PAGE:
The asbestos companies that made a fortune off of deadly asbestos products watched as many of their workers slowly died from asbestos-related disease and did nothing.
Want an inside peak into the asbestos cover-up?
Click here to view some of the actual documents, uncovered by the mesothelioma lawyers at Baron & Budd, that helped us win the biggest mesothelioma verdict in the nation in 2012. Our client was a general contractor who had no idea he had been exposed to asbestos. Our investigation proved otherwise.
In many cases, those company executives not only knew of the dangers of asbestos, but they withheld them from unsuspecting workers. Thousands of documents obtained through Baron & Budd litigation reveal the uncaring attitude of these company executives. Sharing the information, or at least providing adequate safety measures, could have saved thousands of lives. Instead, companies chose to boost profits.
In the 1930s studies funded by the asbestos industry itself showed a link between cancer and asbestos. The executives agreed to suppress the information. They devised a plan to convince editors of asbestos trade magazines to eliminate the word “cancer” from their publications. They even ignored suggestions from scientists to caution workers about exposure.
In the years that followed, companies limited the use of asbestos. However, it’s still used today in some products to make roofing materials, brake shoes for vehicles and pipe insulation. Government agencies have attempted to minimize workers’ exposure, but efforts to ban asbestos have seen little success.
The Environmental Protection Agency came close to banning asbestos in the late 1980s, but major corporations flexed their financial muscles and sued the agency, citing economic ruin. Even Quebec and the Canadian government, which for years has allowed large-scale asbestos mining, came to the American asbestos industry’s aid. Ultimately, judges in the United States 5th Circuit Court of Appeals ruled against the ban. The court’s decision essentially said that the EPA has no authority to order a ban.
Today, asbestos exposure victims and their advocates lobby politicians to pass laws that ban the toxic mineral. Those who have developed mesothelioma from asbestos exposure fight for their lives and fight for their day in court. Meanwhile, company executives still claim no wrongdoing.
“If you have enjoyed a good life while working with asbestos products, why not die from it?”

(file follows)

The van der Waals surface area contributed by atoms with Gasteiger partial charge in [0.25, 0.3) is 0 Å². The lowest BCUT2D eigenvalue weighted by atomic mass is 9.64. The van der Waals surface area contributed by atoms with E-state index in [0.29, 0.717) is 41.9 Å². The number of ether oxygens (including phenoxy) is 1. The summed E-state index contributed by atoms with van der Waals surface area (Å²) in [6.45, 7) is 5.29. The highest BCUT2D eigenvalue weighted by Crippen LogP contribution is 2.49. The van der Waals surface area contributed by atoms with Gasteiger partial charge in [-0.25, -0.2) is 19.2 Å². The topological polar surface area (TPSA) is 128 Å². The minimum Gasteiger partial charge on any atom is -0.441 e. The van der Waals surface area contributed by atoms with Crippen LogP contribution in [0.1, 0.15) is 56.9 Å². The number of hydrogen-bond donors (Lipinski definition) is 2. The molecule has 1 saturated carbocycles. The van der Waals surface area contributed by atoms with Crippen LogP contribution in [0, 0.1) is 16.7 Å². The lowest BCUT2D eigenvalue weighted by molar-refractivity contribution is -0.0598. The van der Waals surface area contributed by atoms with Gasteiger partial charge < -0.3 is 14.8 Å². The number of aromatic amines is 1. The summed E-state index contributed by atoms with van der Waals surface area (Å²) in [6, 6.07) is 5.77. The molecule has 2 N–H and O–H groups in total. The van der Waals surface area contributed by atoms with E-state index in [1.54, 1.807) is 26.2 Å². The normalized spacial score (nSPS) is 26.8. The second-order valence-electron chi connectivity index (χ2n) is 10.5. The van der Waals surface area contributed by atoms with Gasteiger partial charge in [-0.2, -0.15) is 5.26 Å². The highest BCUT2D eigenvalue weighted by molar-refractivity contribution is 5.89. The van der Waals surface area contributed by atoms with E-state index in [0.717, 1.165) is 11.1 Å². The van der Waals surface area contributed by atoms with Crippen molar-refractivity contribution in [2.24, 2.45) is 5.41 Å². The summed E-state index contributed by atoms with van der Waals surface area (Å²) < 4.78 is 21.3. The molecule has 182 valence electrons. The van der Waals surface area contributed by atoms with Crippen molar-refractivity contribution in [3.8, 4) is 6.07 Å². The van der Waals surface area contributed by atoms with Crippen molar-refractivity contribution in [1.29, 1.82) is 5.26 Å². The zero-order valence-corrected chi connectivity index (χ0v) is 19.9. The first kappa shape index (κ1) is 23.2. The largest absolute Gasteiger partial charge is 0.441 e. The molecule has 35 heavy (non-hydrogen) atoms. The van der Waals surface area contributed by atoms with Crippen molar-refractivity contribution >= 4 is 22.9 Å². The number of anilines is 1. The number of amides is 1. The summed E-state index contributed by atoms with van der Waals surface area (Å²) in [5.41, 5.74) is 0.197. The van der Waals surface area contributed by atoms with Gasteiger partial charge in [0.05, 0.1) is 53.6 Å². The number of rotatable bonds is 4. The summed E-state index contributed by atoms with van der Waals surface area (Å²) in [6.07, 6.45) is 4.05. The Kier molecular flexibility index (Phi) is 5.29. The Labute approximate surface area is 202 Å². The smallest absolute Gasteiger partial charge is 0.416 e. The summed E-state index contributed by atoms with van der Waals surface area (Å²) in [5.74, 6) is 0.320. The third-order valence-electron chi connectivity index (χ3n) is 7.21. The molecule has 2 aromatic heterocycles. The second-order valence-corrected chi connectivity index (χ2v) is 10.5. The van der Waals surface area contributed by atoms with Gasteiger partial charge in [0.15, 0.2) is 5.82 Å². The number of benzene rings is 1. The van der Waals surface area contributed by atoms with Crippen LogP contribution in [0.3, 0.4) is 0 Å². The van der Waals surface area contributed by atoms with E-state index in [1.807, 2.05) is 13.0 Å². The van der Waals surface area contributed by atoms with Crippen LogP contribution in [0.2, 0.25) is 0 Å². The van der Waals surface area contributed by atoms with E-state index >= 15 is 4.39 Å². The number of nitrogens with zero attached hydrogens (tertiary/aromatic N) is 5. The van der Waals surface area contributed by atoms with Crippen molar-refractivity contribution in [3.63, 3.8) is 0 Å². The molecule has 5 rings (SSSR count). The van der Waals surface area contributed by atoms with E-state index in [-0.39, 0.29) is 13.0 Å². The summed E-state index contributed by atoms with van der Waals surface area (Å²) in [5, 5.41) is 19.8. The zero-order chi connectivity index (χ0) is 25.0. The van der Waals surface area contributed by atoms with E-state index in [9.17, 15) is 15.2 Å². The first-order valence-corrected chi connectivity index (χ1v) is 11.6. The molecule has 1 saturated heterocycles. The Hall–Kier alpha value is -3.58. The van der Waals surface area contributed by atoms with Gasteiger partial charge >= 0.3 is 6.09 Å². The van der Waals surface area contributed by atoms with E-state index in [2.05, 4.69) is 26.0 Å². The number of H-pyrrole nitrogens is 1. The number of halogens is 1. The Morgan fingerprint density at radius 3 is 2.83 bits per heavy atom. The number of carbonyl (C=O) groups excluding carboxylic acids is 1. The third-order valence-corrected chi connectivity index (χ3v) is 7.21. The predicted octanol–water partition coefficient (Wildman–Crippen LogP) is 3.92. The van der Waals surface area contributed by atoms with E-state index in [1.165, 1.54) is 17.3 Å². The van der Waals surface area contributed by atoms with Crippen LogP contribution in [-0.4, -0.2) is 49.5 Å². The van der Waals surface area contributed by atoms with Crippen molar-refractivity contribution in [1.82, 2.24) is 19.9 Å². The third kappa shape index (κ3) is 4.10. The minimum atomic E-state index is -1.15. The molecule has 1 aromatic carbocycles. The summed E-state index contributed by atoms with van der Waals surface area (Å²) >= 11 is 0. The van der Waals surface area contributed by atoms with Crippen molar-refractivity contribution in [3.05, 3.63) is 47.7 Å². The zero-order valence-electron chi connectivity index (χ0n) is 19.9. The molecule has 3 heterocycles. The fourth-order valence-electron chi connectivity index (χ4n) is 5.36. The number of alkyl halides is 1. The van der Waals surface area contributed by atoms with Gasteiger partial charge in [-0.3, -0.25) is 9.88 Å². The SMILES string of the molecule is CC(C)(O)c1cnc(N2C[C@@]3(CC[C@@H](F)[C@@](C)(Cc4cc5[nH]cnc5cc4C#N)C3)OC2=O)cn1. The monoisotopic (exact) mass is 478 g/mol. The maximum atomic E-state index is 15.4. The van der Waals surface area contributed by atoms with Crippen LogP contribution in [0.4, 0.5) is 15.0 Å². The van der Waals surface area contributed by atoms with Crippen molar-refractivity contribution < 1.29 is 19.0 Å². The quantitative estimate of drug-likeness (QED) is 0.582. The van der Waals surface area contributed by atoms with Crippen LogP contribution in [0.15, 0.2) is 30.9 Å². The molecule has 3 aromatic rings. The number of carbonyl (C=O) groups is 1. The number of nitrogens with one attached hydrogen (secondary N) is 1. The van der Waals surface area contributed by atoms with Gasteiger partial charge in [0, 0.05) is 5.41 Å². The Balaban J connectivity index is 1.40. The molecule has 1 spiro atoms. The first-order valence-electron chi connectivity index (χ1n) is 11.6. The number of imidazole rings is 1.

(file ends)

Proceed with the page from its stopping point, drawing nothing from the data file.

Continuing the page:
The director of purchasing for asbestos manufacturer Bendix Corp. wrote those callous words in 1966. He knew the dangers that came with working near asbestos. But like many executives during that time, he chose to ignore the warnings.
His quote sums up the industry’s conscious disregard for the lives, health and safety of the American worker. Sadly, it’s just a small sampling. Baron & Budd’s mesothelioma attorneys have uncovered thousands internal memos, scientific studies and other documents that reveal the industry’s coldhearted attitude about asbestos dangers.
Doctors and scientists first began noting the declining health in asbestos workers in the late 19th century. But as early as the 1920s, company executives knew about the link between asbestos and lung disease. In fact, in 1936 the industry funded its own “independent” scientific study that first revealed the connection between asbestos and cancer in animals. Based on these results a responsible company would have limited workers’ exposure or eliminated it altogether. Instead, company executives suppressed the study’s results. Executives agreed that they would publish the report with redacted references to cancer and tumors. The information that could have saved lives remained hidden.
Industry officials also convinced the trade publication, Asbestos Magazine, to publish nothing about the asbestos dangers. In 1939, the publisher of Asbestos Magazine wrote a letter to one industry executive saying that he would see to it that references to asbestosis would be eliminated or reduced.
“You have requested that for certain obvious reasons we publish nothing, and naturally, your wishes have been respected,” the publisher wrote.
The asbestos tragedy was preventable, had the asbestos industry acted responsibly. The unfortunate legacy of the asbestos industry’s actions is the public health crisis that continues to plague the United States today.
This is a sampling of some of the industry documents obtained throughout the years: